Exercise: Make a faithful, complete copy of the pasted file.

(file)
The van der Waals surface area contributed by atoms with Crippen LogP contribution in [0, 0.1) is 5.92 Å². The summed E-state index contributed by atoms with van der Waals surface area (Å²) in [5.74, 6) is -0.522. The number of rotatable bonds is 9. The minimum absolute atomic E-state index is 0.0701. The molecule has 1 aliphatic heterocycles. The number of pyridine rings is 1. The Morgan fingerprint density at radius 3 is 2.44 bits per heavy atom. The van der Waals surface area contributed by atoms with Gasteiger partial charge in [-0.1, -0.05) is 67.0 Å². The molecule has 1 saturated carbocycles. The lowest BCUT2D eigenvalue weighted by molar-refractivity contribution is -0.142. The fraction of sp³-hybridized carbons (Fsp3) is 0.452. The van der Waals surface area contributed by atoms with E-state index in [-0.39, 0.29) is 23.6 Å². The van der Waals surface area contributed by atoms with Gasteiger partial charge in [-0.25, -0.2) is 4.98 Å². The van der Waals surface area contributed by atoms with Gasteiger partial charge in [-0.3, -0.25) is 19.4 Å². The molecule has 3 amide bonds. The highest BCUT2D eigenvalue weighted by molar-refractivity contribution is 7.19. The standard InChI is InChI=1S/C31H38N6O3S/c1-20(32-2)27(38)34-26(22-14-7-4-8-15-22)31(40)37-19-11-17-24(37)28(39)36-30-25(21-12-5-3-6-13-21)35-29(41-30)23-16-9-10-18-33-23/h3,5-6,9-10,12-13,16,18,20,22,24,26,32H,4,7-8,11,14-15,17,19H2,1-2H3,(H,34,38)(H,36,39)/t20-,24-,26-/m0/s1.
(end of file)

The van der Waals surface area contributed by atoms with Crippen LogP contribution in [0, 0.1) is 5.92 Å². The summed E-state index contributed by atoms with van der Waals surface area (Å²) in [5.74, 6) is -0.522. The number of rotatable bonds is 9. The minimum absolute atomic E-state index is 0.0701. The molecule has 1 aliphatic heterocycles. The number of pyridine rings is 1. The Morgan fingerprint density at radius 3 is 2.44 bits per heavy atom. The van der Waals surface area contributed by atoms with Gasteiger partial charge in [-0.1, -0.05) is 67.0 Å². The molecule has 1 saturated carbocycles. The lowest BCUT2D eigenvalue weighted by molar-refractivity contribution is -0.142. The fraction of sp³-hybridized carbons (Fsp3) is 0.452. The van der Waals surface area contributed by atoms with E-state index in [-0.39, 0.29) is 23.6 Å². The van der Waals surface area contributed by atoms with Gasteiger partial charge in [-0.25, -0.2) is 4.98 Å². The van der Waals surface area contributed by atoms with Gasteiger partial charge in [-0.3, -0.25) is 19.4 Å². The molecule has 3 amide bonds. The highest BCUT2D eigenvalue weighted by molar-refractivity contribution is 7.19. The standard InChI is InChI=1S/C31H38N6O3S/c1-20(32-2)27(38)34-26(22-14-7-4-8-15-22)31(40)37-19-11-17-24(37)28(39)36-30-25(21-12-5-3-6-13-21)35-29(41-30)23-16-9-10-18-33-23/h3,5-6,9-10,12-13,16,18,20,22,24,26,32H,4,7-8,11,14-15,17,19H2,1-2H3,(H,34,38)(H,36,39)/t20-,24-,26-/m0/s1.